Tuesday, 13 April 2010

Natacha's submission to the APA about GID in children and the DSM-V

This is thoroughly unacceptable as a diagnosis category. As a researcher who is specialising in transgender children, and who has many years experience of teaching transgender children, I am totally opposed to this. Pathologizing transgender children and young adults will only make their conditions worse. Transgender children are simply presenting themselves in a natural way, which happens not to fit with the gender norms of society as a whole. Retaining GID for children, as for adults, risks perpetuating the traumas which these children face from social exclusion and bullying at school and home. The arguments for retaining GID in children include references to the fact that they suffer mentally as a result of social exclusion. However the APA risks perpetuating this exclusion and mental trauma by retaining this diagnosis. Withdrawing it will send a powerful signal to society that these children should be accepted for who they are.

There is no evidence (Minter 1999, Gottschalk 2005)that any psychiatric treatments work in changing either the gender identities or sexual orientation of transgender children. Current good practice in primary schools is to accept these children for who they are and allow them to express themselves in whatever way they choose. Schools have started to protect children from transphobic bullying and removing GID in children would encourage more schools to do so.

The evidence (Matzner 2001, Ghasemi 1999) is that the only way to help transgender children feel comfortable and untraumatised is to change the immediate and general social environment to one in which they are more or less accepted. In other words this is a phenomenon which is outside the remit of psychiatry, with the exception of the signal that the APA should send to society that being a transgender child is not a problem and should not be treated as a mental illness.

There will no doubt be plenty of work for child psychiatrists in dealing with the effects of social exclusion and bullying of transgender children, however to maintain GID in children as a mental disorder means that the APA leaves itself open to the charge that it is deliberately making transgender children traumatised by the very fact that it retains this classification. The only course of action which the APA can ethically take on this issue, is to support the insight of Thomas & Thomas (1928) that “If men [and women] define situations as real, they are real in their consequences.” and not to stand in the way of those who wish to change the definition of the existing binary gender system as the only way of perceiving gender. To do anything else seems to me to be a serious breach of your professional responsibility, in a the widest sense, to transgender children. To retain this classification will mean that the APA will no longer be the solution to these children's problems, but will have become part of the problem.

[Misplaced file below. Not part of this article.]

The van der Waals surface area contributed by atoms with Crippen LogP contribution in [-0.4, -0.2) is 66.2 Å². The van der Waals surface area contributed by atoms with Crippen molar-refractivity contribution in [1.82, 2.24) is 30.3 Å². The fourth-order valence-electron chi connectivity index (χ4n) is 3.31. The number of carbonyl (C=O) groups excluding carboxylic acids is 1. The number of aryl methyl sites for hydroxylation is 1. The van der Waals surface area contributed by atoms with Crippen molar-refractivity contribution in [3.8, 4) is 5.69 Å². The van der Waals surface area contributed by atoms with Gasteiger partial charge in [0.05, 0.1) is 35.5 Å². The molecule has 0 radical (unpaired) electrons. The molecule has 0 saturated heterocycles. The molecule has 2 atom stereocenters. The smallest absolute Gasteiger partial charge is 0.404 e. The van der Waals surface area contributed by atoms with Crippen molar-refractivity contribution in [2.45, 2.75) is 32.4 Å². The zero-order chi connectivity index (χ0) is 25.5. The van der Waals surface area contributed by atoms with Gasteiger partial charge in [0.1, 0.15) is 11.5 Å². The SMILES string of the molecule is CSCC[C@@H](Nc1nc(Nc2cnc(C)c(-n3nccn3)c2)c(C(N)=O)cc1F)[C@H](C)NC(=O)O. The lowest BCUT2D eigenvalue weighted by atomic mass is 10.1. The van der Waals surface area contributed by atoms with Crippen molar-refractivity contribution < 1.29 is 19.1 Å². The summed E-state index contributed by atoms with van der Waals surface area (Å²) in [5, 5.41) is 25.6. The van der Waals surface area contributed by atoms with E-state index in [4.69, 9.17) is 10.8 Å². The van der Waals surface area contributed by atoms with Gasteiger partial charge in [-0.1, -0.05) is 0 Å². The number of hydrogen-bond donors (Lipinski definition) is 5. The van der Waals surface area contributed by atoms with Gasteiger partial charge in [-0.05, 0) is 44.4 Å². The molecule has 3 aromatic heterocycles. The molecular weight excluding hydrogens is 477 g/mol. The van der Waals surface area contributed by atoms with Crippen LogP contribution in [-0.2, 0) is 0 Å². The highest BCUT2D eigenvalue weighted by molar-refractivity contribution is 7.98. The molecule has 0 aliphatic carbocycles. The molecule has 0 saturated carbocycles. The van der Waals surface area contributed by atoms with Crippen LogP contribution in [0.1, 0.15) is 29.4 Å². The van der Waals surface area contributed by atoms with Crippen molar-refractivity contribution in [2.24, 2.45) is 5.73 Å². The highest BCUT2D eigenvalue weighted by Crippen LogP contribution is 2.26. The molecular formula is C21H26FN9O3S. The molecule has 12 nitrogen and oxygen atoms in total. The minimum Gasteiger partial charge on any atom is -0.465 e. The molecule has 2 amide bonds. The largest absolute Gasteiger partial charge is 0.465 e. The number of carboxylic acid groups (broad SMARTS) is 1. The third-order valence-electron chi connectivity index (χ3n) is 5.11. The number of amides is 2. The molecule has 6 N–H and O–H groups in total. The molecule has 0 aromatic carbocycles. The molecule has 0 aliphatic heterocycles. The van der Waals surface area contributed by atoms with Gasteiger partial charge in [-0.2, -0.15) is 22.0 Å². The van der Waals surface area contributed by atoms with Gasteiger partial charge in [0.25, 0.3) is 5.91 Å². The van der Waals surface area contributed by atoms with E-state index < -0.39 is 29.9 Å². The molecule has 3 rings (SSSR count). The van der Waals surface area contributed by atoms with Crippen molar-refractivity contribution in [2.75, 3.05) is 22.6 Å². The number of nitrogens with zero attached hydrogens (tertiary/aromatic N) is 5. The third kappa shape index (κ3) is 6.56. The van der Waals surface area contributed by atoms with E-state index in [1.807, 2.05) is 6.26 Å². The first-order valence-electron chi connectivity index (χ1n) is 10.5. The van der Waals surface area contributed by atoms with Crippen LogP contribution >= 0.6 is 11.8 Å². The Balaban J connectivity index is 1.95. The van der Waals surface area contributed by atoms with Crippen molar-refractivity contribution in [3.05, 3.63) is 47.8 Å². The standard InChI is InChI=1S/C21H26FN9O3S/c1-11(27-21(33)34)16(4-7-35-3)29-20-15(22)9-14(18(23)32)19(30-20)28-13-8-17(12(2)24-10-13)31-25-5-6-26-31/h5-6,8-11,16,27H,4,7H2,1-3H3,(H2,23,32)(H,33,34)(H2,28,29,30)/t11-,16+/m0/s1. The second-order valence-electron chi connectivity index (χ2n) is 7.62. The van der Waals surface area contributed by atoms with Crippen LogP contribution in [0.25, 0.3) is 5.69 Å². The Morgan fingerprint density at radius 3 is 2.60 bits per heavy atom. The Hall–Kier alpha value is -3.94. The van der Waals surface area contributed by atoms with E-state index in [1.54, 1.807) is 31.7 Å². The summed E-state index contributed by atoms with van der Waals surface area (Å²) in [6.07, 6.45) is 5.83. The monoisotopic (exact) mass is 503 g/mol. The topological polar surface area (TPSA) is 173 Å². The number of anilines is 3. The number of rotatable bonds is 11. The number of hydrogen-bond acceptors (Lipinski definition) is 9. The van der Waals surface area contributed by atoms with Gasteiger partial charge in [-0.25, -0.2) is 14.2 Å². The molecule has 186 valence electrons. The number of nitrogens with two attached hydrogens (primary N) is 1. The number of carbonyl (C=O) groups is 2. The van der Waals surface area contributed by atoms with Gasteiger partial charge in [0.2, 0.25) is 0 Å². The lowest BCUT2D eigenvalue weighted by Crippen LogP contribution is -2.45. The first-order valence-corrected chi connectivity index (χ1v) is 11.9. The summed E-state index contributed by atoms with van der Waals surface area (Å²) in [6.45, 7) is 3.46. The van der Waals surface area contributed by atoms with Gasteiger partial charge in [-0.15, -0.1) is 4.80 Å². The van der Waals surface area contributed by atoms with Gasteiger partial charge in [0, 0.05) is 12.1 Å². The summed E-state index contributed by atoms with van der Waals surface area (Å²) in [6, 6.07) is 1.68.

Given the chequered history of the DSM and some diagnoses in the past which, in retrospect can be seen to be quite clearly based on the prejudice and bias of some psychiatrists (eg Rekers 1992), the APA risks substantially losing credibility if it fails to remove this diagnosis.

Ghasemi, Z (1999) A Transsexual in Teheran. In Boenke, M (ed) Trans Forming Families: Real Stories about Transgender Loved ones. Walter Trook. California pp21-25

Gottschalk, L (2005) Response to Zucker Commentary on Gottschalk’s (2003) ‘Same-sex Sexuaity and Childhood Gender Non-conformity: A Spurious Connection. Journal of Gender Studies, 14.2 153-158

Matzner, A (2001) O Au No Keia: Voices from Hawaii’s Mahu and Transgender Communities. Xlibris. Philadelphia

Minter, S (1999) Diagnosis and Treatment of Gender Identity Disorder in Children. In Rottnek, M (ed) (1999) Sissies and Tomboys: Gender Nonconformity and Homosexual Childhood. New York University Press. New York

Rekers, G (1982a) Growing up Straight: What every family should know about homosexuality. Inadequate Sex Role Differentiation in Childhood: The Family and Gender Identity Disorders. Journal of Family and Culture. 2(7): 8-37

Thomas, W & Thomas, D (1928) The Child in America. Alfred A Knopf. New York.

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